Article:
To survive extreme winters, parasites must overwinter either in a host, as free-living larvae, or be reintroduced yearly through migratory hosts. This thesis examines interrelations between host parasite overwintering physiology and behavior in Alaska between the trematode Ribeiroia ondatrae and their host, wood frogs (Lithobates sylvaticus). The first chapter examines overwintering physiology and behavior of wood frogs in the field. The second chapter creates a laboratory method for determining physiological responses of wood frogs to environmental transitions from summer to fall. The third chapter examines if and how R. ondatrae survive within a frozen wood frog. Free-living wood frogs investigated over two winters in Fairbanks, AK remained frozen for up to 7 months and survived temperatures as low as -18°C, values much more extreme than those previously reported (Chapter 1). Alaskan wood frogs also synthesized and released approximately one order of magnitude greater concentrations of cryoprotectant (glucose) in multiple tissues than levels previously reported. Wood frogs in the field did not experience the same slow and continuous cooling that researchers routinely subject frogs to under experimental conditions. Instead they cooled at rates of up to -1.5°C h⁻¹ for short periods in a diurnal freeze-thaw pattern repeated over one to three weeks until remaining frozen for the rest of winter. Since wood frogs only produce glucose at the initiation of freezing, I hypothesized that freeze-thaw cycling within hibernacula allowed for incremental increases of glucose resulting in higher concentrations in field wood frogs than found in laboratory frozen wood frogs. I compared patterns of diurnal freeze-thaw cycling with the standard laboratory freezing protocols for wood frogs. Wood frogs that experienced multiple freeze-thaw events responded with significant increases in glucose concentration in liver, leg, and heart tissues at each freezing with no significant losses in glucose with each following thaw period (Chapter 2). This incremental increase in glucose within wood frogs may also assist in parasite survival. Trematode metacercariae may be absorbing host glucose and using this cryoprotectant to enhance their survival (Chapter 3). This result provides evidence that host physiology in winter may both hinder (through freezing) and facilitate (through cryoprotectant production) parasite survival.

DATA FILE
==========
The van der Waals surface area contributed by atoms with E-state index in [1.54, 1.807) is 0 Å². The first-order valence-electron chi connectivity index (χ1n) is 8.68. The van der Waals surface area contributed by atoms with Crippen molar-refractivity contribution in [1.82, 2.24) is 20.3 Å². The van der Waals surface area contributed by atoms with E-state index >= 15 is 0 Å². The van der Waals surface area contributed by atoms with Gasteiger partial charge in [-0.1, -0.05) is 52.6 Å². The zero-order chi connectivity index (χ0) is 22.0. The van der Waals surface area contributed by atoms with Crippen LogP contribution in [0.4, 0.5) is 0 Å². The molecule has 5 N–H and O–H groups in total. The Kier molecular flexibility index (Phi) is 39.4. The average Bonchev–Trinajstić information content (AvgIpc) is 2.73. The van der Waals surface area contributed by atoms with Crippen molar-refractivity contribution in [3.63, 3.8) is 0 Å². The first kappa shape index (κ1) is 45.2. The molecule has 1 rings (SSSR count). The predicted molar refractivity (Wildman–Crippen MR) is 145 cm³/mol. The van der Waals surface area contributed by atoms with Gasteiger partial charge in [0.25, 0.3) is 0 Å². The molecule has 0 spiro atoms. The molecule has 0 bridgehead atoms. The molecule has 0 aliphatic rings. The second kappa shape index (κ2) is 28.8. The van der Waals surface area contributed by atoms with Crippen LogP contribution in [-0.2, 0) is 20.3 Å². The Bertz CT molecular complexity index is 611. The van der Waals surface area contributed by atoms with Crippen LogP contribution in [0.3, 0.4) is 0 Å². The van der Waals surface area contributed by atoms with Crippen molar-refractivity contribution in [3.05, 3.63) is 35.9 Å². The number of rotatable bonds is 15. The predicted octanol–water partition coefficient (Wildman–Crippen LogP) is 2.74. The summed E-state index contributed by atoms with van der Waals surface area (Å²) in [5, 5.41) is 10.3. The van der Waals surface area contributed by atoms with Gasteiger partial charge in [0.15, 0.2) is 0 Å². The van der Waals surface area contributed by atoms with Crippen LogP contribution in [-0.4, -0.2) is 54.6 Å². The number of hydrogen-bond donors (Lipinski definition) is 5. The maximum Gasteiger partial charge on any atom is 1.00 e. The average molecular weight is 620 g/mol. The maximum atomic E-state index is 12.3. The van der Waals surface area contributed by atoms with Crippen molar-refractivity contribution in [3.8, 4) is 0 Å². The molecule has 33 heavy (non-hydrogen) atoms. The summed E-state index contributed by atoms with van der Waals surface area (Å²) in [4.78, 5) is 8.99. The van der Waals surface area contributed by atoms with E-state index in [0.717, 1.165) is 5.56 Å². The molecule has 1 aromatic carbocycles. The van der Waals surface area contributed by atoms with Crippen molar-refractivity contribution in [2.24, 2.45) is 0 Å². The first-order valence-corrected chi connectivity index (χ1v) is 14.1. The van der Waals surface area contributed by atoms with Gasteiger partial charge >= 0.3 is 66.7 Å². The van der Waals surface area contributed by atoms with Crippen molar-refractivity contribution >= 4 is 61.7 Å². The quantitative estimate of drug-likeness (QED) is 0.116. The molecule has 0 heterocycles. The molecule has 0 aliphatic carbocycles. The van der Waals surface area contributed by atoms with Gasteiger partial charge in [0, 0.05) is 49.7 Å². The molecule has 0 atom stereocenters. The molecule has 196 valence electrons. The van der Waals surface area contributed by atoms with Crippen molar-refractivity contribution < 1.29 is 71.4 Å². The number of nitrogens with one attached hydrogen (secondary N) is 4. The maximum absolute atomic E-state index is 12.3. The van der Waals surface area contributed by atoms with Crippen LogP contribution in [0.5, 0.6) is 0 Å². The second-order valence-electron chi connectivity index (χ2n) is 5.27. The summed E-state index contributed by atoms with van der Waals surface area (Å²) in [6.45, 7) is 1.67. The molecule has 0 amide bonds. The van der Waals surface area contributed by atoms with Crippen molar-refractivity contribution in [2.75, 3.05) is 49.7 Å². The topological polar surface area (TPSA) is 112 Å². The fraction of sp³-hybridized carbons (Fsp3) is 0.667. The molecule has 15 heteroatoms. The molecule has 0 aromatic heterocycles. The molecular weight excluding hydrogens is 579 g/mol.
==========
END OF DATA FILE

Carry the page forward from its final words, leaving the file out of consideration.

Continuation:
• Validating a GPS collar-based method to estimate parturition events and calving locations for two barren-ground caribou herds

    Hepler, Joelle D.; Griffith, Brad; Falke, Jeff; Roach, Jen (2019-12)
    In remote landscapes, it is difficult and expensive to document animal behaviors such as location and timing of parturition. When aerial surveys cannot be conducted as a result of weather, personnel or fiscal constraints, analyses of GPS collar movement data may provide an alternate way to estimate parturition rates and calving ground locations. I validated two methods (population-based method and individual-based method), developed to detect calving events of sedentary woodland caribou, on multiple years of data for two different migratory barren-ground caribou herds in Alaska, the Porcupine and Fortymile herds. I compared model estimates of population parturition rates, individual calving events, calving locations and calving dates to estimates from aerial survey data for both herds. For the Porcupine herd we also compared model estimates of annual calving ground sizes and locations of concentrated calving area centroids to those found with aerial survey. More years of data would be required for additional statistical power but for both the Porcupine and Fortymile herds, we found no significant difference between the population-based and individual-based method in: 1) individual classification rate accuracy (0.85 vs. 0.88, respectively; t = -7, P = 0.09, df = 1 and 0.85 vs. 0.83, respectively; t = 0.46, P = 0.69, df = 2) or 2) annual average distance from aerial survey calving locations (8.9 vs. 7.8 km, respectively; t = 0.16, P = 0.90, and 5.2 vs. 3.7 km, respectively; t = 1.03, P = 0.20). Median date of calving was estimated within 0-3 days of that estimated by aerial survey for both methods. Population parturition rate estimates from aerial survey, the population-based and individual-based methods were not significantly different for the PCH or FCH (0.91, 0.88 and 0.95, respectively; F = 0.67, P = 0.60, df = 2, and 0.83, 0.83 and 0.96, respectively; F = 3.85, P = 0.12, df = 2). Ultimately, more years of data would be required to support or reject the lack of significant differences between methods that we observed.